Report: AM Transition to Full-Scale Digital Manufacturing Brings Pitfalls, Opportunities

September 4, 2019

As 3D printing previously transitioned from prototyping and tinkering to low-volume production, the industry is in the midst of another: from low-volume production to full-scale digital manufacturing. That is a major takeaway from Additive Action: 3D Printing as an Accelerator for Digital Manufacturing, an executive briefing from market-intelligence firm Quocirca.
The report examines developments in the 3D printing market—showing that the technology can compete with traditional manufacturing methods for certain applications—and identifies the opportunities, pitfalls and potential of 3D printing as a key enabler of Industry 4.0. Market challenges include regulatory uncertainty and the need for a qualified talent pool.
The briefing explains the history of 3D printing technology and the evolution of market demand. It looks at the current and likely future impact of the entry of major conventional print-industry players into the market, their strategies, and the ways in which the development of new partner ecosystems are driving innovation at pace and scale.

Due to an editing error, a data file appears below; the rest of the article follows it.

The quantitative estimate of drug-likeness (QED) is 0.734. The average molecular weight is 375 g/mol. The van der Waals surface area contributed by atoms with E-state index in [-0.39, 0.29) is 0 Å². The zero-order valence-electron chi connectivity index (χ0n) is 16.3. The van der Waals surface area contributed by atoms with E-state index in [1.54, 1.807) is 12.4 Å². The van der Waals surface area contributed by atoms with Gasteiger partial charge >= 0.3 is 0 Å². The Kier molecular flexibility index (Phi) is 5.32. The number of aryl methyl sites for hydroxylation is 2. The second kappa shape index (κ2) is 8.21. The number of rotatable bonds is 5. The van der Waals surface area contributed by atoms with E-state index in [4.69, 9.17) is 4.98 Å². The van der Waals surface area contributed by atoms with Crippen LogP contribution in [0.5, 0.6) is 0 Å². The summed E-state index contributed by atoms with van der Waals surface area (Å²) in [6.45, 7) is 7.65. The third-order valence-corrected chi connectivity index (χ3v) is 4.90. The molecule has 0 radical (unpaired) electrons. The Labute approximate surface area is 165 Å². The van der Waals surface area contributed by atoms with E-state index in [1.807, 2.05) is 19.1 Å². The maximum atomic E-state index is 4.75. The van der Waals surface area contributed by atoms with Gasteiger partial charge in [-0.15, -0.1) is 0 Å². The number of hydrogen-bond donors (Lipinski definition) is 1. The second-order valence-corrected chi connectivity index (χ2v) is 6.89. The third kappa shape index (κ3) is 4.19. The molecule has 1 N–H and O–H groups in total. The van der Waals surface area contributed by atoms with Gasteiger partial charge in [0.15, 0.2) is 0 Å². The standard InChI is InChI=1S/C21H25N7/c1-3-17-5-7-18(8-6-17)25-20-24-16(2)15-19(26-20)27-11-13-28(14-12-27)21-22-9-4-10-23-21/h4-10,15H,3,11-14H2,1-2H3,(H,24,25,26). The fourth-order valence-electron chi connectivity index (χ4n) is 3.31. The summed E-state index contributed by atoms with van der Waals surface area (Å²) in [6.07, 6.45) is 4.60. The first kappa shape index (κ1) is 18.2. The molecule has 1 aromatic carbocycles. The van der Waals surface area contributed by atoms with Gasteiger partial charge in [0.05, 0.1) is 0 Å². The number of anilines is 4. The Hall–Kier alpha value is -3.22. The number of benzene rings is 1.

“3D printing is entering a new era,” explains Louella Fernandes, research director at Quocirca. “While other Industry 4.0 technologies such as automation and robotics will make industrial processes more efficient, 3D printing has the potential to restructure them entirely. We are now seeing major industry players entering the market to seize a potentially multi-trillion dollar opportunity, and this will accelerate progress to the point where it can effectively compete with conventional manufacturing.”
A complimentary executive summary and table of contents is available
Industry-Related Terms: 3D printing
View Glossary of 3D Metal Printing Terms

Technologies: Management


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